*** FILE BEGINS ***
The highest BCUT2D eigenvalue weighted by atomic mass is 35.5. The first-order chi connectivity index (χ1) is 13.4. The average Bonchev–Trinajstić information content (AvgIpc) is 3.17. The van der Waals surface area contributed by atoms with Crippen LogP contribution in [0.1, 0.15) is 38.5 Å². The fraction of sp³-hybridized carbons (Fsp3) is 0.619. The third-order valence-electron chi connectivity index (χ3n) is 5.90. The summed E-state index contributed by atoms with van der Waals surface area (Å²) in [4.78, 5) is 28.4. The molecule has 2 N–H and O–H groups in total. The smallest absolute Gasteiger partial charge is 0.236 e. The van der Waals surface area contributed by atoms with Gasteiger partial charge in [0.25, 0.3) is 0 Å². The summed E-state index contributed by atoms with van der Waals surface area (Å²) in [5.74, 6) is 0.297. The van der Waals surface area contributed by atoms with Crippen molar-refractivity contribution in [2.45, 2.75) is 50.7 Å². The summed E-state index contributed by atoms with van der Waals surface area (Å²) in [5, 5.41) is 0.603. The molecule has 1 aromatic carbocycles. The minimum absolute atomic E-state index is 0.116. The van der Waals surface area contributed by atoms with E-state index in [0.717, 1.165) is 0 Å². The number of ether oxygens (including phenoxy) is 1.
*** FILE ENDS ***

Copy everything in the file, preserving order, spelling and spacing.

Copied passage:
The highest BCUT2D eigenvalue weighted by atomic mass is 35.5. The first-order chi connectivity index (χ1) is 13.4. The average Bonchev–Trinajstić information content (AvgIpc) is 3.17. The van der Waals surface area contributed by atoms with Crippen LogP contribution in [0.1, 0.15) is 38.5 Å². The fraction of sp³-hybridized carbons (Fsp3) is 0.619. The third-order valence-electron chi connectivity index (χ3n) is 5.90. The summed E-state index contributed by atoms with van der Waals surface area (Å²) in [4.78, 5) is 28.4. The molecule has 2 N–H and O–H groups in total. The smallest absolute Gasteiger partial charge is 0.236 e. The van der Waals surface area contributed by atoms with Gasteiger partial charge in [0.25, 0.3) is 0 Å². The summed E-state index contributed by atoms with van der Waals surface area (Å²) in [5.74, 6) is 0.297. The van der Waals surface area contributed by atoms with Crippen molar-refractivity contribution in [2.45, 2.75) is 50.7 Å². The summed E-state index contributed by atoms with van der Waals surface area (Å²) in [5, 5.41) is 0.603. The molecule has 1 aromatic carbocycles. The minimum absolute atomic E-state index is 0.116. The van der Waals surface area contributed by atoms with E-state index in [0.717, 1.165) is 0 Å². The number of ether oxygens (including phenoxy) is 1.